The Competition Authority, similar to other authorities throughout Europe, guaranteed vigilance in detecting potential abuse or practices restricting competition that attempt to exploit the fragile situation arising from the current crisis.
In a somewhat opposite move, companies in the United Kingdom asked for certain competition rules to be loosened, in order to be able to cooperate with competitors and guarantee market operations. This involves, for example, the prohibition on sharing information on stocks. The British Government chose to temporarily “slacken” competition rules in the food sector, in particular to allow retailers to respond to extraordinary needs.
This appeal, echoed throughout Europe, led to a joint decision within the European Competition Network (comprising the different national Competition Authorities), in the sense that it would not actively intervene in any necessary temporary measures implemented by companies, for the purpose of avoiding any shortfall in supply. The national authorities will therefore differentiate between exploiting the precarious situation and the need to join forces to combat the current human and economic crisis.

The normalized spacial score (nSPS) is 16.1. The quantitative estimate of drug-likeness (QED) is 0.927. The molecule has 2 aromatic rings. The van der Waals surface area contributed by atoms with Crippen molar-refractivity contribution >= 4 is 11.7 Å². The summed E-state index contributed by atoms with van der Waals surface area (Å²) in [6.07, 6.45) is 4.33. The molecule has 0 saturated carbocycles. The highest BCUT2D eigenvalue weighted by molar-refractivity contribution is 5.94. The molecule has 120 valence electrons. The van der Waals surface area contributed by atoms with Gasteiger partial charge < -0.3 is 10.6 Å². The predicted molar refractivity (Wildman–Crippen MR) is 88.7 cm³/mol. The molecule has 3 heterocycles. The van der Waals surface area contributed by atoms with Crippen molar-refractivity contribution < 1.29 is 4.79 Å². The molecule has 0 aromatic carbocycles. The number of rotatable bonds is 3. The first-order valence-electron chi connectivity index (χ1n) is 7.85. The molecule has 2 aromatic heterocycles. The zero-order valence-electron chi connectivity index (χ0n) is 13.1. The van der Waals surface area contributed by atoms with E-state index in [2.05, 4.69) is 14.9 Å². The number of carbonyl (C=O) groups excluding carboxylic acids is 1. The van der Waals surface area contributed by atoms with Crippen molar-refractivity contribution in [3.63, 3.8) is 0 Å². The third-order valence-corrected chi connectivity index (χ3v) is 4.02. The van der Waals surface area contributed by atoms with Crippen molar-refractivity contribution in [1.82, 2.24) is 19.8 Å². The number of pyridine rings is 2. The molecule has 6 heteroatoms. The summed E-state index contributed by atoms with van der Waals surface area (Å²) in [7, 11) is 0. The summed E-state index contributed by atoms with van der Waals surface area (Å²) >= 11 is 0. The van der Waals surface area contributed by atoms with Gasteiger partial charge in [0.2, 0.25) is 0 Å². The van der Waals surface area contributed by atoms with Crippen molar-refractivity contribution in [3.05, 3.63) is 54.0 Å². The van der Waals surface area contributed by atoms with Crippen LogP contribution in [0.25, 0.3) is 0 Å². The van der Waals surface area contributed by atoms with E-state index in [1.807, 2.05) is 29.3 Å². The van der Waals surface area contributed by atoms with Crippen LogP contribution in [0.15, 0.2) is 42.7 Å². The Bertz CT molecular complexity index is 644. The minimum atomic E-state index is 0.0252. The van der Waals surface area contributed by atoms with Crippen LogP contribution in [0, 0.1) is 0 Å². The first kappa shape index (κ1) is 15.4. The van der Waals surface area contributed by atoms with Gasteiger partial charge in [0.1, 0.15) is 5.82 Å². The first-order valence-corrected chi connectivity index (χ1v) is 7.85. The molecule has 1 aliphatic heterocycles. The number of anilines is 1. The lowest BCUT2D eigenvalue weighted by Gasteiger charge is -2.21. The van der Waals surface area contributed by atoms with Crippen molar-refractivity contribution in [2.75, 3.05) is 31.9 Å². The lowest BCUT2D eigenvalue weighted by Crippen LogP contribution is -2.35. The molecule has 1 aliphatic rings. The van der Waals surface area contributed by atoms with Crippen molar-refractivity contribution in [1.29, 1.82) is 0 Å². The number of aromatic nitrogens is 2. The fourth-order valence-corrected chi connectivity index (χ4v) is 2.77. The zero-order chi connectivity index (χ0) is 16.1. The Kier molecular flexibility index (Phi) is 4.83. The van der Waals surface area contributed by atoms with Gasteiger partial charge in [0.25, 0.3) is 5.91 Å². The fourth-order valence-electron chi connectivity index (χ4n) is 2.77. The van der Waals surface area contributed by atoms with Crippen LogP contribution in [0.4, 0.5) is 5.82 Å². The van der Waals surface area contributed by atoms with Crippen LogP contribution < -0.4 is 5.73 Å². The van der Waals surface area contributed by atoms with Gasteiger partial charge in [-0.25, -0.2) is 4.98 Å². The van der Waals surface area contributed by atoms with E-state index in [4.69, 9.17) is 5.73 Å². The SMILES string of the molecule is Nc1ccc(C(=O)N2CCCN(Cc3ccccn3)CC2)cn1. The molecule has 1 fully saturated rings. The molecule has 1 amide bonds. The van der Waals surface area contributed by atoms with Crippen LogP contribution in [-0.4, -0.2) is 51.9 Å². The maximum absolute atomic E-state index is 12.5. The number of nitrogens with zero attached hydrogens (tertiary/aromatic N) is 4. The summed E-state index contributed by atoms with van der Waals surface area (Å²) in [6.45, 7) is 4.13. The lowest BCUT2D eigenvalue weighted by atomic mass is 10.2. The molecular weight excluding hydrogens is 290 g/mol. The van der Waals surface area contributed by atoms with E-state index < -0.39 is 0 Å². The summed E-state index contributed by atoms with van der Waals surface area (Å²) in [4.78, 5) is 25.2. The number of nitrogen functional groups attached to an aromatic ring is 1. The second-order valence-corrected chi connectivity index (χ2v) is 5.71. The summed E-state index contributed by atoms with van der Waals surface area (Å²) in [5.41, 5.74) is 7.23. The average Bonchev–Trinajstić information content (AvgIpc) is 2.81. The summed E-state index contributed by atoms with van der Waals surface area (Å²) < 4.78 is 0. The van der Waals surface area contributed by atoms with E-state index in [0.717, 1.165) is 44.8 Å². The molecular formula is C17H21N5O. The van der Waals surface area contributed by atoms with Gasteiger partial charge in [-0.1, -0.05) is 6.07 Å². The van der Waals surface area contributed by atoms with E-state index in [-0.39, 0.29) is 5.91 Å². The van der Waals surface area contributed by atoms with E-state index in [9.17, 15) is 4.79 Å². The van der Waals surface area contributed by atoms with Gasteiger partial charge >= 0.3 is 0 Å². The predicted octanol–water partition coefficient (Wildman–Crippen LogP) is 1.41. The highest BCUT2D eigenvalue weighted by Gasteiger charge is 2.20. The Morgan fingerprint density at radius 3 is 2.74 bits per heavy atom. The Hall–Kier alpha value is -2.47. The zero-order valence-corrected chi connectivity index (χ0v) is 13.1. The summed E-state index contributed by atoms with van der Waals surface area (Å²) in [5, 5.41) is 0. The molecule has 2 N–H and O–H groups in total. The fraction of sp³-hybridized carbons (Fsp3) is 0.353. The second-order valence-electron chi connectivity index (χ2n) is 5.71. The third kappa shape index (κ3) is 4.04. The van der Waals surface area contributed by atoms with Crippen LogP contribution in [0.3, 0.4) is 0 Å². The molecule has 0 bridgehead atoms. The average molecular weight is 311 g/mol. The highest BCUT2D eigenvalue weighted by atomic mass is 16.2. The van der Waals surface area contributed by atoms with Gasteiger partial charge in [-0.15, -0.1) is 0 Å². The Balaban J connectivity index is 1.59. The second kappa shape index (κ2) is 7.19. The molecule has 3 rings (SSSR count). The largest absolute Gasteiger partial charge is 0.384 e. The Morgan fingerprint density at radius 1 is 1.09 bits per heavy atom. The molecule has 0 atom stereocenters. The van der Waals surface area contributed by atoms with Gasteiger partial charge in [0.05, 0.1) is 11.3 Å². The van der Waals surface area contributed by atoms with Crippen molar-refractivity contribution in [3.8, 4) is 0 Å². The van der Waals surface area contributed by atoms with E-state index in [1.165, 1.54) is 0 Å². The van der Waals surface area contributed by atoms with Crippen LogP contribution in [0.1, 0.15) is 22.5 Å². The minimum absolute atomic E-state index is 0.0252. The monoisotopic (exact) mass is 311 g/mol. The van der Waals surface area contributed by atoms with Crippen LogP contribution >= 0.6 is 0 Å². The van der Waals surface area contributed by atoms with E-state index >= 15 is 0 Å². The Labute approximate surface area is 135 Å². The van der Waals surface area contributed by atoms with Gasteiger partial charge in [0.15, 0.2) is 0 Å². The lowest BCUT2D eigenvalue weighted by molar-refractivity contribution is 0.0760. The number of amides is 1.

However, the burden of complying with competition rules still lies with the companies. Clear guidelines exist in the sense that those companies with any doubts as to the legality of the measures they may adopt should informally consult the Commission, the EFTA Surveillance Authority or the Competition Authorities of the respective Member States.